Fourteen-year-old Eve Hollis is ready to push through her fears and finally let her crush know how she feels. And what better place to tell him than on top of the Eiffel Tower in the City of Love? But things don’t go as planned, and Eve is sure she’s had the worst day of her life— until she wakes up the next morning to realize the whole disaster of a day is happening again. She’s trapped in a time loop.
Desperate to make it stop, Eve will have to take some big risks and learn from her mistakes or she’s destined to live the most awkwardly painful day of her life over and over again, forever.
Cover reveal coming soon!
Book coming July 2020 from Jolly Fish Press
It's been a while since I've shared a book review here on my blog. I try to keep my Goodreads updated, but I'm not the best at that, either. But there's been a few books I've loved lately.
Today I'll share about the most recent one:
THE HOTEL BETWEEN, by Sean Easely
The Book Blurb:
Twins Cam and Cass have never known their parents. They’ve been told their mother died, and Cass is certain their father abandoned them. Cam isn’t so sure. He wants to prove her wrong; he must.
Cam’s wish is soon granted in the form of a glistening, golden sign with elaborate flourishes that reads: The Hotel Between. With doors that open to countries all over the world, magical trollies, charmed corridors that can be altered on a whim, stone elephants that come to life, sweets made from rocks; everything is possible in the Hotel. Cam has a hunch his father is somehow connected to this magical place, and may even be lost within its hidden halls.
Every journey has its risks, and The Hotel Between is full of dangerous secrets. If Cam’s not careful, his stay may be over before his vacation has even started.
This is a fabulous middle grade adventure with magic and mystery at its heart! There are many twists and turns I didn't see coming, and I couldn't put the book down. Sean Easley did an incredible job with world-building and character development-- I will miss these characters AND the magic of The Hotel Between. Luckily, there's a book 2 and I plan on reading it asap!
f you enjoy fantastical stories with magic, adventure, and twisty turns, get this one today! I mean, just look at that gorgeous cover! It really captures the story perfectly.
I'm so excited to be a part of the Snowy Wings Publishing Middle Grade Blog hop! My World of Aluvia books were re-released with Snowy Wings, and it's been a wonderful experience!
For our blog hop, The Reading Faery asked me a few questions-- and they are some really fun ones. Thank you for such a lovely interview, Moa! You can visit her post for the blog hop here. Her blog is beautiful and offers information on tons of books! I enjoyed our visit. At the bottom of our posts, there are links to the rest of the blog hop, so please be sure to check those out, too!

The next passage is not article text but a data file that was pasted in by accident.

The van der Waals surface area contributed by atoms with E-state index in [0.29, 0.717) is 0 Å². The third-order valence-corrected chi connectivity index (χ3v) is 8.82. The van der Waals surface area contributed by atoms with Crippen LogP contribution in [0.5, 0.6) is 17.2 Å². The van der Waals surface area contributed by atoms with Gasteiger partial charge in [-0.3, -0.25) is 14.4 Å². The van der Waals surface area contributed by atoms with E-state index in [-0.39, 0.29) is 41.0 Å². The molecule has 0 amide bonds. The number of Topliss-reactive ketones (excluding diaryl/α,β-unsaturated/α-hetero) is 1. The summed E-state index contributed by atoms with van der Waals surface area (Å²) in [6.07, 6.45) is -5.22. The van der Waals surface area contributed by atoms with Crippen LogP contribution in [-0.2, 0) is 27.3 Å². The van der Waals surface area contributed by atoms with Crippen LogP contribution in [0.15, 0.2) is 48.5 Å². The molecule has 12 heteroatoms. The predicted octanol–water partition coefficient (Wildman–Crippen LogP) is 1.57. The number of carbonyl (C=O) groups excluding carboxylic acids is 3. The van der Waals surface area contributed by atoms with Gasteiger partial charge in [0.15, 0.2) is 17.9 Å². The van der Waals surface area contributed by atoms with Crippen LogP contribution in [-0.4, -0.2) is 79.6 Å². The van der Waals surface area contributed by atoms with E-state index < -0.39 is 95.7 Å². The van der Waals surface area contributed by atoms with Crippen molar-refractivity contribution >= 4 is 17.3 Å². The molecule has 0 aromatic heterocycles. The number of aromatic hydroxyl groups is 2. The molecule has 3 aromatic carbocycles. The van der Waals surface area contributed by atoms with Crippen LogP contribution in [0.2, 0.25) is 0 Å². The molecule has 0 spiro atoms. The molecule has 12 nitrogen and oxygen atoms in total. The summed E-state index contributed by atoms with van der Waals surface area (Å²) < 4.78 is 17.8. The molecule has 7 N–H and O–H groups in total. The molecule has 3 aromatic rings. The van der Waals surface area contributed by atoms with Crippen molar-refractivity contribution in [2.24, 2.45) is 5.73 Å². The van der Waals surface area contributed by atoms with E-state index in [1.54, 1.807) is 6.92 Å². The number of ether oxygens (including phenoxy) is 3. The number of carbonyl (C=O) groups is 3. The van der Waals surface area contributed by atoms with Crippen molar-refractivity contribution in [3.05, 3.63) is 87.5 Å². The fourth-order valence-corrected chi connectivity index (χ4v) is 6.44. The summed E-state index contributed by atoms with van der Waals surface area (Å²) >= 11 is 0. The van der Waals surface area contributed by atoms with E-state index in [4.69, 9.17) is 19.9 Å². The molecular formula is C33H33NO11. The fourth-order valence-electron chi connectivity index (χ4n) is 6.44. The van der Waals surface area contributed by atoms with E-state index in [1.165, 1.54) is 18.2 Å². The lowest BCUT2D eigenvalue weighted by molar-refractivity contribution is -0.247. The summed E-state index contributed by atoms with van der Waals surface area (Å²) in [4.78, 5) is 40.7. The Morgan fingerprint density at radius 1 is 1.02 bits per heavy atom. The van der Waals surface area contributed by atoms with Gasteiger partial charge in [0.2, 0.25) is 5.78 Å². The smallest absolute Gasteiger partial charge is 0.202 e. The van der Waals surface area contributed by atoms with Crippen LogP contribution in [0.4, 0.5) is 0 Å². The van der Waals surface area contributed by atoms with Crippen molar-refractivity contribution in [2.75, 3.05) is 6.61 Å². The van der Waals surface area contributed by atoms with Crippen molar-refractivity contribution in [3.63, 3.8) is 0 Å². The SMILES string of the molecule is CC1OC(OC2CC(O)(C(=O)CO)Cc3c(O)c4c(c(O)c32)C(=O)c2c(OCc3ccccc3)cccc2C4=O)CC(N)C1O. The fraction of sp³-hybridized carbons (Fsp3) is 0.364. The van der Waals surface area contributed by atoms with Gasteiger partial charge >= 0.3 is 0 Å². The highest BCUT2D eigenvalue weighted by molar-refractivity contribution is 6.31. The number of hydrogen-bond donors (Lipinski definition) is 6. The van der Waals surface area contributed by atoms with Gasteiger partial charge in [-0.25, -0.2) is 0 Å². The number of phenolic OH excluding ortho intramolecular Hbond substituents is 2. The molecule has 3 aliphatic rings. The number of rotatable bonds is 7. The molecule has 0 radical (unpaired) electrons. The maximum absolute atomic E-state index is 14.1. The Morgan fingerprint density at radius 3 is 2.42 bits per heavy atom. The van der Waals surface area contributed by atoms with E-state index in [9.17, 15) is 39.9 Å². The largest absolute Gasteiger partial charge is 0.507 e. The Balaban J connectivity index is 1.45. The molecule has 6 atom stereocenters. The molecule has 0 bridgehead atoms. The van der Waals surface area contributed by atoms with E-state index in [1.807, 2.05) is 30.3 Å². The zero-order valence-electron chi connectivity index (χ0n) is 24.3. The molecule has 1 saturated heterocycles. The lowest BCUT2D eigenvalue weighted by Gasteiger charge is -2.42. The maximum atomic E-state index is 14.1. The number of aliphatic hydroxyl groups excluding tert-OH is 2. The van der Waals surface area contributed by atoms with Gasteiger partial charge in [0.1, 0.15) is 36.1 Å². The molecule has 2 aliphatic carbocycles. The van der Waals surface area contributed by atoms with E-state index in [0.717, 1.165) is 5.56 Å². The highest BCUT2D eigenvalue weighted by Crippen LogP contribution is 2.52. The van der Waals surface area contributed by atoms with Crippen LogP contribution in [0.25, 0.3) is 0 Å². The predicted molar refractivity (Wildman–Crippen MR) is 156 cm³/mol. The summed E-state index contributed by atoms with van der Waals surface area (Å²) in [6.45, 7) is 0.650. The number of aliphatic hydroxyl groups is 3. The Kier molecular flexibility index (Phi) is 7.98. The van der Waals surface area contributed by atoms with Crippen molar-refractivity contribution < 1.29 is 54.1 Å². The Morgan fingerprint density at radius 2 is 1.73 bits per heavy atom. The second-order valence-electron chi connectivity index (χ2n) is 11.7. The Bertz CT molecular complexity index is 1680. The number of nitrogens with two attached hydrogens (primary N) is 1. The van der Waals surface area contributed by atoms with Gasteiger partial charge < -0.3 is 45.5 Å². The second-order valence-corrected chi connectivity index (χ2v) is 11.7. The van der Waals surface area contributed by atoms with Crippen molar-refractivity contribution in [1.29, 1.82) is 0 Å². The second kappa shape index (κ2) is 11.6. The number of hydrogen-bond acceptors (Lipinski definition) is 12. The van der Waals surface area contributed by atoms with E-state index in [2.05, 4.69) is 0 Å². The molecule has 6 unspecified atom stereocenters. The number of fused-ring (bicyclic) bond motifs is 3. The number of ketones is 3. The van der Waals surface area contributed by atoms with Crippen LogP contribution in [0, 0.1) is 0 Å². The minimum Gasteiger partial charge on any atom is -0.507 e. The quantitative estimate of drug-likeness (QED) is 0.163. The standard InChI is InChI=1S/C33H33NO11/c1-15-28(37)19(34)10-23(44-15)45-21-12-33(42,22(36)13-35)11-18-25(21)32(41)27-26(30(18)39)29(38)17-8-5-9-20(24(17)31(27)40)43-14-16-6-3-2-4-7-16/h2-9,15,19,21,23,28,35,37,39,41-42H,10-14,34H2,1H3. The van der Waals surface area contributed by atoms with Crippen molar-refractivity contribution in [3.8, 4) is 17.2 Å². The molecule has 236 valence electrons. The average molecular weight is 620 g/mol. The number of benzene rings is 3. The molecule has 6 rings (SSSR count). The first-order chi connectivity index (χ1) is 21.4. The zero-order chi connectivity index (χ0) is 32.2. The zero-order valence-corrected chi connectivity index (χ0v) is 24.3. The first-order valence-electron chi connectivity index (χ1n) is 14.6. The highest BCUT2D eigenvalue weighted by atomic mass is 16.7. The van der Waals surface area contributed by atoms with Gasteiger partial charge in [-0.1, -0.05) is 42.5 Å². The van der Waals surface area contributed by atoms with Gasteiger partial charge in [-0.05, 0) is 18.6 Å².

The World of Aluvia has three books in the series: Fairy Keeper, Mer-Charmer, and Dragon Redeemer. These books are upper middle grade, and a great fit for grades 4th-8th and up. Though the series has a story line that spans all three books, each book can stand alone, each with a different main character and a focus on a different magical creature.
Fairies, mermaids, and dragons, oh my!
Fairy Keeper, World of Aluvia, Book 1
Forget cute fairies in pretty dresses. In the world of Aluvia, most fairies are more like irritable, moody insects. Still, almost everyone views the fairy keeper mark as a gift, a sign of an ability to attract and even control fairies. Fourteen-year-old Sierra considers it a curse, one that binds her to a dark alchemist father who steals her fairies’ mind-altering nectar for his illegal elixirs and poisons.
But when all the little fairies die mysteriously and the fairy queens go missing, more than just the life of her fairy is in the balance. Sierra will stop at nothing to find the fairy queens, leading her to a magical secret lost since ancient times. The magic waiting for her has the power to transform the world, but only if she can first embrace her destiny as a fairy keeper.
A short EXCERPT from Chapter One
At this point in the story, Sierra has realized she needs to collect more fairy nectar right away, though the fairies are more dangerous at dusk. She and her little sister Phoebe have just reached the fairy field.
When they turned the corner at the clump of blackberry bushes where Phoebe would wait, Sierra paused. A haunting silence sat heavily in the meadow. No bass-deep thrumming of the fairies in their hatch rode along the breeze. No tiny lights like sparks flittered within the darkening trees nearby. Her heart galloped. Where were her charges? Thankfully, her sister hadn’t noticed yet.
“Phoebe, I need you to go back and start cooking, okay? We don’t want dinner late for Jack. This won’t take long, but they get irritated at dusk, and I don’t want you to get hurt.” That last part was not a lie.
Phoebe’s shoulders sagged, but she knew a late dinner meant trouble. She headed back, dragging her feet, head tucked down into her chest. If their mother hadn’t died birthing Phoebe, maybe things would have been different. Whatever kindness had been in their father must have died right along with her. Before Sierra could ache over how much more she wished she could give her sister, she turned her attention back to the fairy hatch.